7.6: Water Balance • Antidiuretic hormone (ADH): causes the kidneys to increase water reabsorption • Regulating ADH: • water intake • [blood solute] • blood osmotic pressure and is sensed by osmoreceptors in the hypothalamus • hypothalamus cells shrink; nerve message is sent to the pituitary gland to release ADH; initiates sensation of thirst • ADH is carried to the kidneys and signals the reabsorption of water • This produces a more concentrated urine
Osmotic Pressure (H2O balance – Regulating ADH) • high osmotic pressure = when there is little water in blood (dehydrated) … this causes water to rush out of cells to enter bloodstream. • A hormone, antidiuretic hormone (ADH), helps regulate the osmotic pressure of bodily fluids by causing the kidneys to increase water reabsorption
Animation: Hormonal Communication Communication between hypothalamus and pituitary gland. * ADH secretion triggers reabsorption of water at the kidney.
Kidneys and Blood Pressure 1. low blood volume and low blood pressure 2. sensed by blood pressure receptors in juxtaglomerular apparatus 3. renin is released to convert angiotensinogen into angiotensin 4. angiotensin constricts blood vessels and simulates release of aldosterone from adrenal gland 5. aldosterone is carried to the kidneys 6. nephrons increase Na+ and H2O reabsorption
Blood Pressure (Adjusting Blood Volume) • a hormone aldosterone, produced in the adrenal glands (located above kidneys), acts on the nephrons to increase Na+ reabsorption. • water = blood pressure = O2 to tissues so… • receptors near glomerulus detect blood pressure change • = release renin (enzyme) which converts the plasma protein angiotensinogen into angiotensin (enzyme) • * angiotensin has 2 roles: • vasoconstriction (constriction of blood vessels) • stimulates the release of aldosterone which increases reabsorption of NaCl/H2O at the nephron • in blood pressure
pH Balance • The pH of our body is 7.3 7.5 • Cell respiration releases H+ ions into the blood which decreases pH • So… our buffer system: • H+ + HCO3- H2CO3 H2O + CO2 • But this removes HCO3- ions so we have to get more of them • So… 2 things happen (in different parts of the kidney) to replace the HCO3-
Kidney Disease Diabetes Insipidus • kidneys don't concentrate urine well Symptoms • frequent urination • strong thirst response Causes • inadequate production of ________. • may be caused by head injury or brain tumours. • Medication containing lithium Treatment: • drink large volumes of water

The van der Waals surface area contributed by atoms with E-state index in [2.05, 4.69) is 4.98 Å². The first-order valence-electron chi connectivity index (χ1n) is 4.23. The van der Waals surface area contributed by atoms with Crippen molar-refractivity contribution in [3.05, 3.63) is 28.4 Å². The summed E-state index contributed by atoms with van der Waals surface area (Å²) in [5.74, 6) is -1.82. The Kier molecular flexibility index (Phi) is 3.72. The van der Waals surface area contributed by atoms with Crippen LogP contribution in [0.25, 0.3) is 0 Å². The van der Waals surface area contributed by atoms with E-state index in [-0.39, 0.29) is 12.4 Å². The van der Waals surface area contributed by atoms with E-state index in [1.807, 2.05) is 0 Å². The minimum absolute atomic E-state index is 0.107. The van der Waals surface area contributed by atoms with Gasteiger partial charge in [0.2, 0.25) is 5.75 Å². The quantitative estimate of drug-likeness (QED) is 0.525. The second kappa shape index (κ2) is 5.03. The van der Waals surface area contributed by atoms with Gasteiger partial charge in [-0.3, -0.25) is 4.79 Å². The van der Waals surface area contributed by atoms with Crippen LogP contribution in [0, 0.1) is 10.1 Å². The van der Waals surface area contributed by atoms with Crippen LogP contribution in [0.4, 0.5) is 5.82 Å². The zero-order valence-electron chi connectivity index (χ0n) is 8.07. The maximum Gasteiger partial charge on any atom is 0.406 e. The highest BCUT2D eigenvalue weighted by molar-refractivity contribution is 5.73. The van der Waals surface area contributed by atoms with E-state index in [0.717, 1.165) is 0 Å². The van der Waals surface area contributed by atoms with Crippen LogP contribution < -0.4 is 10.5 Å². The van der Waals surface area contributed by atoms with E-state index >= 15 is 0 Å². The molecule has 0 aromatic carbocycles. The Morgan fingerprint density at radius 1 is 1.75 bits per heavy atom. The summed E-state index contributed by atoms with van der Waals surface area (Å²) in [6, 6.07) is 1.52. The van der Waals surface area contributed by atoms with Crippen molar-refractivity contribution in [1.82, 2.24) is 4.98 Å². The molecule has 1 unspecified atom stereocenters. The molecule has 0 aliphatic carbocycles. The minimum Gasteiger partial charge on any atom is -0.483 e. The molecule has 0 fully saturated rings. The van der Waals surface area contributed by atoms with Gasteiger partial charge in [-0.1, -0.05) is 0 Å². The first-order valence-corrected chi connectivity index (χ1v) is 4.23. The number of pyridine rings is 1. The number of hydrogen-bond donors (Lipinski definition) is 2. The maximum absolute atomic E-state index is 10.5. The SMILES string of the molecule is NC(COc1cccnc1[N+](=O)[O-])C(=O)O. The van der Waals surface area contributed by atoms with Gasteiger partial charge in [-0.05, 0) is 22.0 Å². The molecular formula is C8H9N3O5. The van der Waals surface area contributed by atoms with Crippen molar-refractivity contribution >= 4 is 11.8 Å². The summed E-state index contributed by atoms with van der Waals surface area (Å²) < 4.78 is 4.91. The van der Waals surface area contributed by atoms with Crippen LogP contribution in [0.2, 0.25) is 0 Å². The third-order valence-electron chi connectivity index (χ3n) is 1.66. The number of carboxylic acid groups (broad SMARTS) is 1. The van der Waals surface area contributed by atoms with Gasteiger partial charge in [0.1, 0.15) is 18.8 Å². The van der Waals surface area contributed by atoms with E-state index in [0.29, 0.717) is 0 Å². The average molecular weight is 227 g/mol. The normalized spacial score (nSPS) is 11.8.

Diabetes Mellitus • islet cells of the pancreas produce little or no insulin Symptoms • frequent urination • extreme thirst • lack of energy • vision problems Treatment • insulin replacement therapy • oral hypoglycemic medication Blood Sugar Animation: Blood Sugar Regulation in Diabetics
Bright's Disease (Nephritis) • grouping of diseases characterized by the inflammation of the nephrons. One type of nephritis changes the permeability of the glomerulus allowing proteins to pass into the nephron. This causes an increase in urine production. Kidney Stones • caused by the precipitation of mineral solutes from the blood • sharp stones can damage tissues • Extracorporeal shock-wave lithotripsy (ESWL) breaks stones into smaller fragments that can be voided through the excretory system
Dialysis Technology • the exchange of substances across a semipermeable membrane • haeomodialysis a tube is connected to a vein and blood is removed from the body the blood goes into a dialysis machine (in the tube) and passes through various environments(solutions) that remove toxins from the blood essentially a “man made” kidney.
peritoneal dialysis pump dialysis fluids into abdominal cavity (~2 L) • the selectively permeable membranes of the cavity allow toxins to go into the fluid • fluid is removed and new fluid pumped in • wastes diffuse from the plasma into the peritoneum and is filtered into the dialysis fluid • accumulated wastes are drained off and replaced several times a day • performed at home (2-6 hours) • neither provide the hormones that kidneys do so they have to be injected
Kidney Transplant • 85 % successful • new kidney is placed lower in the pelvis and attached to blood vessels and ureter • old kidney is not removed • patient must receive immunosuppressant drugs forever • Section 7.7, pp. 362, #1-10 • Review: pp. 367, #1-8; pp. 368, #1-13, 15, 17